Packing my bags is one thing I have done many times... For a single destination it's easy. Open bag, throw in clothes, throw in cameras and a little more, zip bag closed... leave... done. So when howies asked me to travel out to Hong Kong to visit their denim factory, by train. The whole packing thing just got a little bit more complicated...

8000 miles, 17 days, 8 trains, 2 continents, 9 time zones, 9 cities, rain, snow, -20c, +20c, cities, desert, mountains, hotels, bunks and one great wall. It's going to be quite an adventure!

It all begins tomorrow, first leg; Wales to London, where somewhere buried under 6 inches of snow is my passport (slightly important) with 5 shiny new visas. After that it's Paris-Brussles-Cologne and Warsaw, where I make my first stop. 

Will I make it? will I even make it to London to collect my passport? 

I'll keep you posted.

All Points South

  • Posted by tim
  • 20 January 2009

This documentary film depicts the ongoing threat of pollution from the pulp and paper manufacturing industry, and how over time the problem has moved from north to south. Today fishermen and surfers fight for clean water in Southern Chile, where the almighty company known as Celco spews toxic waste into the ocean environment. Featuring big wave surfing and interviews with both local and internationally recognized surfers, All Points South is a film you don't want to miss. Due for release in the Fall of 2009. Directed by Sachi Cunningham. Produced by Will Henry. Written by Josh Berry and Will Henry. Edited by Gregory O'Toole, with camerawork by Angel Marin, Vince Deur, and Majo Calderon.

Here's the trailer.

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Tea manifesto

  • Posted by howies
  • 9 January 2009

i am a tea junkie.

right now i am doing my normal january thing - no choc, no coffee, no alcohol and no tea.

i miss the no tea the most.

i made everyone a cuppa tea this morning, including myself out of habit.

then had to watch it go cold as i remembered it was january.

anyway, i saw this the morning.

http://teaappreciationsociety.blogspot.com/

we even get a mention.

pete, if you are reading this, lets ask them to do a piece for the catalogue.

pete, if you are not reading this, where are ya?

 
OUR MANIFESTO
Manifesto of the Tea Appreciation Society 

1. We want to sing the love of tea.

2. The essential elements of our poetry will be loose leaf tea, boiled water, a tea pot, a china cup and a biscuit.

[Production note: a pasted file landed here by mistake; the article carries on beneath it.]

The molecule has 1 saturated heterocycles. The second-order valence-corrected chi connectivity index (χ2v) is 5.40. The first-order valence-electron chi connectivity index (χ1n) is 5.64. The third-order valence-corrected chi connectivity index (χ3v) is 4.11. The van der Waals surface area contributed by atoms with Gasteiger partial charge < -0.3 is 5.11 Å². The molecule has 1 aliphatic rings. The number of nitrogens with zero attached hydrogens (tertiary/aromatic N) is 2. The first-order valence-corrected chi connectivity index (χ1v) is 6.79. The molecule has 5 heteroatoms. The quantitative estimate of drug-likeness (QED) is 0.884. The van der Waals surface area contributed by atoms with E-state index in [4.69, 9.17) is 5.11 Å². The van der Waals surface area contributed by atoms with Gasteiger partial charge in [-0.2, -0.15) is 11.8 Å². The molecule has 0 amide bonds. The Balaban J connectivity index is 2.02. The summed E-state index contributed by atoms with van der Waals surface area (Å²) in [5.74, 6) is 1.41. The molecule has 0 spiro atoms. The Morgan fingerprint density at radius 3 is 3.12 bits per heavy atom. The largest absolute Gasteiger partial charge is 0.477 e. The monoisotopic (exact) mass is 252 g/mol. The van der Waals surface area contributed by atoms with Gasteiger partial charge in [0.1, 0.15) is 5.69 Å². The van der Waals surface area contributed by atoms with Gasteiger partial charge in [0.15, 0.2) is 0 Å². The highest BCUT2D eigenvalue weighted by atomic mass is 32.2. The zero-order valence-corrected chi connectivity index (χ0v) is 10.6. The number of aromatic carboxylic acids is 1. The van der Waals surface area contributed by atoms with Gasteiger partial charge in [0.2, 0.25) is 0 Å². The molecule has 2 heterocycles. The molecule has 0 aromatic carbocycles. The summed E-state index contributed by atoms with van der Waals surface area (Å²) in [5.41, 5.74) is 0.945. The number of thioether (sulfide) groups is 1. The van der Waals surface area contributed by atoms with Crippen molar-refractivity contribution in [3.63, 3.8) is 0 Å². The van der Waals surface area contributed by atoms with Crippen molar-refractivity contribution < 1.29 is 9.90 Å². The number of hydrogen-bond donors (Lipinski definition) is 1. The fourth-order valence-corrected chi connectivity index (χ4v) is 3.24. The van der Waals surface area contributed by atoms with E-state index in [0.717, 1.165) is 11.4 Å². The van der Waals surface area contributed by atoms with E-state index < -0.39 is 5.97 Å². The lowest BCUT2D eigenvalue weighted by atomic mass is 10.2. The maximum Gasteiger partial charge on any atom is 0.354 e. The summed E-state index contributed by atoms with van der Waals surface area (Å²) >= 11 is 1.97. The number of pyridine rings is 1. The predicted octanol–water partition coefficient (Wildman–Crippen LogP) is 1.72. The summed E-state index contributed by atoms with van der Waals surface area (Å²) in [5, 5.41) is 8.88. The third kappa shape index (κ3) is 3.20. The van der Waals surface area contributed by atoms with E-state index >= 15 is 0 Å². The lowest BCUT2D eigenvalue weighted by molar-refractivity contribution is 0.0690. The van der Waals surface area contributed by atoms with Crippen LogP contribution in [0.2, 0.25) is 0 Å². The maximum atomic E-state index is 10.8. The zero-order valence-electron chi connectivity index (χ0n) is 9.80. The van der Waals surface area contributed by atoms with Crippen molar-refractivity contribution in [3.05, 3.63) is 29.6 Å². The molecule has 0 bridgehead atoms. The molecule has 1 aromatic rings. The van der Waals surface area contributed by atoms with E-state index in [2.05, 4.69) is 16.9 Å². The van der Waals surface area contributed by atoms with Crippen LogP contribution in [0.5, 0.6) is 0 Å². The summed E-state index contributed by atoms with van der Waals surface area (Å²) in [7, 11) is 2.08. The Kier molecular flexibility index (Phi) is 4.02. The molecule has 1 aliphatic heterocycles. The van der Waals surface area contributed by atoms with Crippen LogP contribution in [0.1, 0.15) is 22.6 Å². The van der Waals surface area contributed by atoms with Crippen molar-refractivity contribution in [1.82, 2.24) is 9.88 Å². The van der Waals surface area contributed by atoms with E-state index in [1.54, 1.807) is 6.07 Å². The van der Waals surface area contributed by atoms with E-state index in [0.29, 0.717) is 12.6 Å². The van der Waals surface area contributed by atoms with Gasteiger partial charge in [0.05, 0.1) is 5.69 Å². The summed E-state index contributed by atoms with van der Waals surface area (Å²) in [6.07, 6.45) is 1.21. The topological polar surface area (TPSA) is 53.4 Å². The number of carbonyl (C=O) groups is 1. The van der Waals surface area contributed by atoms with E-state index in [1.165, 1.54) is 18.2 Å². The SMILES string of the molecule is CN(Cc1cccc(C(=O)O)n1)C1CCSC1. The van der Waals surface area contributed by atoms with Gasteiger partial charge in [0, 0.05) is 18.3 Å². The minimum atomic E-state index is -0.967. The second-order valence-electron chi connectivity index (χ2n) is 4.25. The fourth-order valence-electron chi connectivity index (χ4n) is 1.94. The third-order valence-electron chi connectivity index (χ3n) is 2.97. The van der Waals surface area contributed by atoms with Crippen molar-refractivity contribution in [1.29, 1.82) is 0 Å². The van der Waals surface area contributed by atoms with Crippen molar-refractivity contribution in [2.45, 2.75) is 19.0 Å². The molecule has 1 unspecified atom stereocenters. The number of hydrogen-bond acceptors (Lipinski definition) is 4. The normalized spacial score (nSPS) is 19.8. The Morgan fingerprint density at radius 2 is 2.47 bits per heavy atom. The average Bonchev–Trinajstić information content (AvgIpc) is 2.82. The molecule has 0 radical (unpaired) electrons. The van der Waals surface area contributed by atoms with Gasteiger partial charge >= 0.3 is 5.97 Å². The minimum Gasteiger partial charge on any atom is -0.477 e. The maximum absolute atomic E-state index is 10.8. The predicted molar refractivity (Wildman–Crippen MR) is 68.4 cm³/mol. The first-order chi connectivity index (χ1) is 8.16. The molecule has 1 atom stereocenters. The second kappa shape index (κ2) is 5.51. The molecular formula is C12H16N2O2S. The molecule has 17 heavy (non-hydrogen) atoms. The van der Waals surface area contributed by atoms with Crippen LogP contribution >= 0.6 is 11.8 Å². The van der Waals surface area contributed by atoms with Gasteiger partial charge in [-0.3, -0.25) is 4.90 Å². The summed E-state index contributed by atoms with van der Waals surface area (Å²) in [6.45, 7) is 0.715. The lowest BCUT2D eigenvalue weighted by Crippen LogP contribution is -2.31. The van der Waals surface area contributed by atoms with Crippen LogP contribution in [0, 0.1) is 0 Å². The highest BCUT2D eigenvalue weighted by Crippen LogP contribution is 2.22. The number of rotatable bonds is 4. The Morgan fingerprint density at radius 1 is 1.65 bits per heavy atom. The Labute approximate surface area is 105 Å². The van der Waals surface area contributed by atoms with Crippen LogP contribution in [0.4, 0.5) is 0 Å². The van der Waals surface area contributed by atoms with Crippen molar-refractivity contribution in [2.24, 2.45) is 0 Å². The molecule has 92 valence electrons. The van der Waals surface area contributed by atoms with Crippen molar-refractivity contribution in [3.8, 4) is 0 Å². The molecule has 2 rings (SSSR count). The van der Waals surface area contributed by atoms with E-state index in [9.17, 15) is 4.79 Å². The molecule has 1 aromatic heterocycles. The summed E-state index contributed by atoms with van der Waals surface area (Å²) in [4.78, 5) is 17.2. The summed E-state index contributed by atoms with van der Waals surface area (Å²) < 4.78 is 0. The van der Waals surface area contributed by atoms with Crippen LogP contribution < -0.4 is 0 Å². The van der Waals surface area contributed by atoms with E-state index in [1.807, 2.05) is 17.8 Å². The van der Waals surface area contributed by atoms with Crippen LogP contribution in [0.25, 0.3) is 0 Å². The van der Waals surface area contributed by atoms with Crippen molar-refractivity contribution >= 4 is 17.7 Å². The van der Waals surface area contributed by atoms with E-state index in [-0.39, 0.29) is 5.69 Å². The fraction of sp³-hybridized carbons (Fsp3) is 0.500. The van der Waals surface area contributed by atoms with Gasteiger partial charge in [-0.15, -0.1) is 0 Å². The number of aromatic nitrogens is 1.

3. Literature has up to now magnified idleness, and slumber. We want to exalt these slow movements of ecstasy, feverish boiling of the kettle, the pour, the perilous stir, the rattle and the clink of the spoon.

4. We declare that the splendour of the world has been enriched by an old beauty: the beauty of tea.

5. Beauty exists only in considered brewing. There is no masterpiece that has an aggressive character. Poetry is not a violent assault on the forces of infusion.

6. We want to glorify peace - the only cure for the world - militarism, patriotism; these destructive gestures kill the beautiful ideas of the human race.

7. We want to visit museums and libraries, encourage philosophy.

8. We will sing of the great crowds agitated by work; the revolt, smashing the supermarkets; we will rejoice in the baking of bread; the polyphonic surf of revolutions in modern music as we play our ukuleles: the nocturnal vibration of the worms in our compost; our spirits suspended from the clouds by the thread of cup in sleeve tea bags; and the gliding flight of creativity whose propeller sounds like the sipping of enthusiastic tea drinkers.

Hope Bourne

  • Posted by tim
  • 3 December 2008

Last week i blogged about Hannah Hauxwell who lived on a solitary hill farm in the Pennines on her own with no running water gas or electricity. A fella by the name of Neil kindly replied to my blog and mentioned a lady of similar ilk living in Exmoor by the name of Hope Bourne. I managed to get my hands on a book by Hope called Wild Harvest which i have yet to read. I Have also found some great audio clips that makes for great listening, over two and a half hours worth here. 

 

Here is a summary about Hope taken from the Exmoor National Park website. 

 

HOPE BOURNE AND EXMOOR

Hope Bourne was born at Hartland in North Devon. She claims to have lost her birth certificate and not to know her age but one can guess that her birth was in 1920. Her mother was headmistress at the village school in Elmscott. Hope left school at the age of 14 and, as an asthmatic and the only child of a widowed mother, she was expected to stay at home. She was in her 30s when her mother died. All income then stopped and the house had to be sold to pay off debts. Hope was left with no home, little money, no income, no qualifications and no training. She decided to become as self sufficient as possible.